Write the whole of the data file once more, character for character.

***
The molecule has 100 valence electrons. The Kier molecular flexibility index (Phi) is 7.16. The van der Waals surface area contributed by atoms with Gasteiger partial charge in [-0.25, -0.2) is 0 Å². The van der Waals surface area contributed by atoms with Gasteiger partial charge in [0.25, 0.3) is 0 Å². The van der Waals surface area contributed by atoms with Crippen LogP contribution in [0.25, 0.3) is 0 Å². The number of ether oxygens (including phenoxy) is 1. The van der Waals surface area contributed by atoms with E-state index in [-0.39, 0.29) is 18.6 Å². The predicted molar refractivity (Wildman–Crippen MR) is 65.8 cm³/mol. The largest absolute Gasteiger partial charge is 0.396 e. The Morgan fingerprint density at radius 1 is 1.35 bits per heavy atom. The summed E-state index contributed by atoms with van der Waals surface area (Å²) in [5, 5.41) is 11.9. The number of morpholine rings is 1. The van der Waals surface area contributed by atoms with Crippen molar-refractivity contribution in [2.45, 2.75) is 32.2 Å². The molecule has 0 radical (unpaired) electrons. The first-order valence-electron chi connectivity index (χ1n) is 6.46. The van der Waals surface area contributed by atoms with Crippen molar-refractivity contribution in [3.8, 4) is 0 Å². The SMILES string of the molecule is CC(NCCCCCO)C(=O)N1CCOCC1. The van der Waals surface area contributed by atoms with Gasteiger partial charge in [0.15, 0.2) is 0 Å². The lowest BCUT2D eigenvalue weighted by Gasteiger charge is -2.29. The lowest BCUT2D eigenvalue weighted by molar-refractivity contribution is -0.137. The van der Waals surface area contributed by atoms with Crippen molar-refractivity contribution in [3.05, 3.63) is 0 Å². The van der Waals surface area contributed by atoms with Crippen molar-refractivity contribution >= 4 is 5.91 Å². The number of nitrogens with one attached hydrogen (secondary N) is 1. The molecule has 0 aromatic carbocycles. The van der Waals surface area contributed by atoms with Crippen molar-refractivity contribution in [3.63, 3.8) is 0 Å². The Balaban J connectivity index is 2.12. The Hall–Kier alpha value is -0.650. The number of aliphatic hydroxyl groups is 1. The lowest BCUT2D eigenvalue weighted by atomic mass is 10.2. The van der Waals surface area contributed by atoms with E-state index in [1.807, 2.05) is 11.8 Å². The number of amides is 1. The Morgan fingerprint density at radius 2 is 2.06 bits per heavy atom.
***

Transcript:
The molecule has 100 valence electrons. The Kier molecular flexibility index (Phi) is 7.16. The van der Waals surface area contributed by atoms with Gasteiger partial charge in [-0.25, -0.2) is 0 Å². The van der Waals surface area contributed by atoms with Gasteiger partial charge in [0.25, 0.3) is 0 Å². The van der Waals surface area contributed by atoms with Crippen LogP contribution in [0.25, 0.3) is 0 Å². The number of ether oxygens (including phenoxy) is 1. The van der Waals surface area contributed by atoms with E-state index in [-0.39, 0.29) is 18.6 Å². The predicted molar refractivity (Wildman–Crippen MR) is 65.8 cm³/mol. The largest absolute Gasteiger partial charge is 0.396 e. The Morgan fingerprint density at radius 1 is 1.35 bits per heavy atom. The summed E-state index contributed by atoms with van der Waals surface area (Å²) in [5, 5.41) is 11.9. The number of morpholine rings is 1. The van der Waals surface area contributed by atoms with Crippen molar-refractivity contribution in [2.45, 2.75) is 32.2 Å². The molecule has 0 radical (unpaired) electrons. The first-order valence-electron chi connectivity index (χ1n) is 6.46. The van der Waals surface area contributed by atoms with Crippen molar-refractivity contribution in [3.8, 4) is 0 Å². The SMILES string of the molecule is CC(NCCCCCO)C(=O)N1CCOCC1. The van der Waals surface area contributed by atoms with Gasteiger partial charge in [0.15, 0.2) is 0 Å². The lowest BCUT2D eigenvalue weighted by Gasteiger charge is -2.29. The lowest BCUT2D eigenvalue weighted by molar-refractivity contribution is -0.137. The van der Waals surface area contributed by atoms with Crippen molar-refractivity contribution in [3.05, 3.63) is 0 Å². The van der Waals surface area contributed by atoms with Crippen molar-refractivity contribution >= 4 is 5.91 Å². The number of nitrogens with one attached hydrogen (secondary N) is 1. The molecule has 0 aromatic carbocycles. The van der Waals surface area contributed by atoms with Crippen molar-refractivity contribution in [3.63, 3.8) is 0 Å². The Balaban J connectivity index is 2.12. The Hall–Kier alpha value is -0.650. The number of aliphatic hydroxyl groups is 1. The lowest BCUT2D eigenvalue weighted by atomic mass is 10.2. The van der Waals surface area contributed by atoms with E-state index in [1.807, 2.05) is 11.8 Å². The number of amides is 1. The Morgan fingerprint density at radius 2 is 2.06 bits per heavy atom.